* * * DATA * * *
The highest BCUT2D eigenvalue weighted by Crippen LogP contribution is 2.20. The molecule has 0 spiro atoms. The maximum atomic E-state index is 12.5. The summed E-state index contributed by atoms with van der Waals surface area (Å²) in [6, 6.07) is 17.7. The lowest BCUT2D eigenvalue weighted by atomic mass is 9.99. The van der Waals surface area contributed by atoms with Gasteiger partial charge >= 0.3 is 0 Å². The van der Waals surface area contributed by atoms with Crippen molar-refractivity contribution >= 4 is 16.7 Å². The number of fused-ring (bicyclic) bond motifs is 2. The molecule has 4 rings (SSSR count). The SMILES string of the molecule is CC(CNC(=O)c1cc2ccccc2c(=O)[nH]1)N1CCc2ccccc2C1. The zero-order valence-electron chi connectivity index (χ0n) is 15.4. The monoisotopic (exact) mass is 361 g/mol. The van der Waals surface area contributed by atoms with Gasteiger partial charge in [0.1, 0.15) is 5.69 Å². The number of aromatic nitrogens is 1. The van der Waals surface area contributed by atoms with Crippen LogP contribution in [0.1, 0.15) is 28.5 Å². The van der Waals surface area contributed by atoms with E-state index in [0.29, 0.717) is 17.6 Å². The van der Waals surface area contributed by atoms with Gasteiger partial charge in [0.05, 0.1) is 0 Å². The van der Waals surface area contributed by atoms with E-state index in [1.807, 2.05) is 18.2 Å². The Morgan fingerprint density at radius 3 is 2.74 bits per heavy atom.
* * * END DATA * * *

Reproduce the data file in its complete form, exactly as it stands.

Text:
The highest BCUT2D eigenvalue weighted by Crippen LogP contribution is 2.20. The molecule has 0 spiro atoms. The maximum atomic E-state index is 12.5. The summed E-state index contributed by atoms with van der Waals surface area (Å²) in [6, 6.07) is 17.7. The lowest BCUT2D eigenvalue weighted by atomic mass is 9.99. The van der Waals surface area contributed by atoms with Gasteiger partial charge >= 0.3 is 0 Å². The van der Waals surface area contributed by atoms with Crippen molar-refractivity contribution >= 4 is 16.7 Å². The number of fused-ring (bicyclic) bond motifs is 2. The molecule has 4 rings (SSSR count). The SMILES string of the molecule is CC(CNC(=O)c1cc2ccccc2c(=O)[nH]1)N1CCc2ccccc2C1. The zero-order valence-electron chi connectivity index (χ0n) is 15.4. The monoisotopic (exact) mass is 361 g/mol. The van der Waals surface area contributed by atoms with Gasteiger partial charge in [0.1, 0.15) is 5.69 Å². The number of aromatic nitrogens is 1. The van der Waals surface area contributed by atoms with Crippen LogP contribution in [0.1, 0.15) is 28.5 Å². The van der Waals surface area contributed by atoms with E-state index in [0.29, 0.717) is 17.6 Å². The van der Waals surface area contributed by atoms with Gasteiger partial charge in [0.05, 0.1) is 0 Å². The van der Waals surface area contributed by atoms with E-state index in [1.807, 2.05) is 18.2 Å². The Morgan fingerprint density at radius 3 is 2.74 bits per heavy atom.